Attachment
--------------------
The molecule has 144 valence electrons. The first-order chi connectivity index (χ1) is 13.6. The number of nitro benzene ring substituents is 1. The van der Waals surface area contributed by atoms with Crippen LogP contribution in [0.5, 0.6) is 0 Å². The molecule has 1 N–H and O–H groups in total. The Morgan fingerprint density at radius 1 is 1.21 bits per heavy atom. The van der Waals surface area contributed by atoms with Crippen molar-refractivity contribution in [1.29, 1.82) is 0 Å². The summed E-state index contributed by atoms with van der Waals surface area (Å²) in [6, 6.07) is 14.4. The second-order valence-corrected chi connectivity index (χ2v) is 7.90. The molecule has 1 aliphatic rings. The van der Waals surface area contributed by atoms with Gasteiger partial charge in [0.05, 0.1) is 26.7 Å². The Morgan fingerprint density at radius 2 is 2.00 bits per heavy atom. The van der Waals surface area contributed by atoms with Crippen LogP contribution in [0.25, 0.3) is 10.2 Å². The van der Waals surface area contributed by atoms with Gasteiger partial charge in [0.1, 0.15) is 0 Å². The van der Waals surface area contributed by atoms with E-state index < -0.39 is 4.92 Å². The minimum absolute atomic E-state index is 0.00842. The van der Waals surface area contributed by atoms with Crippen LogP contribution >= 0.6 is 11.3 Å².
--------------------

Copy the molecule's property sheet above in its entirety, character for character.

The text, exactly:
The molecule has 144 valence electrons. The first-order chi connectivity index (χ1) is 13.6. The number of nitro benzene ring substituents is 1. The van der Waals surface area contributed by atoms with Crippen LogP contribution in [0.5, 0.6) is 0 Å². The molecule has 1 N–H and O–H groups in total. The Morgan fingerprint density at radius 1 is 1.21 bits per heavy atom. The van der Waals surface area contributed by atoms with Crippen molar-refractivity contribution in [1.29, 1.82) is 0 Å². The summed E-state index contributed by atoms with van der Waals surface area (Å²) in [6, 6.07) is 14.4. The second-order valence-corrected chi connectivity index (χ2v) is 7.90. The molecule has 1 aliphatic rings. The van der Waals surface area contributed by atoms with Gasteiger partial charge in [0.05, 0.1) is 26.7 Å². The Morgan fingerprint density at radius 2 is 2.00 bits per heavy atom. The van der Waals surface area contributed by atoms with Crippen LogP contribution in [0.25, 0.3) is 10.2 Å². The van der Waals surface area contributed by atoms with Gasteiger partial charge in [0.1, 0.15) is 0 Å². The van der Waals surface area contributed by atoms with E-state index < -0.39 is 4.92 Å². The minimum absolute atomic E-state index is 0.00842. The van der Waals surface area contributed by atoms with Crippen LogP contribution >= 0.6 is 11.3 Å².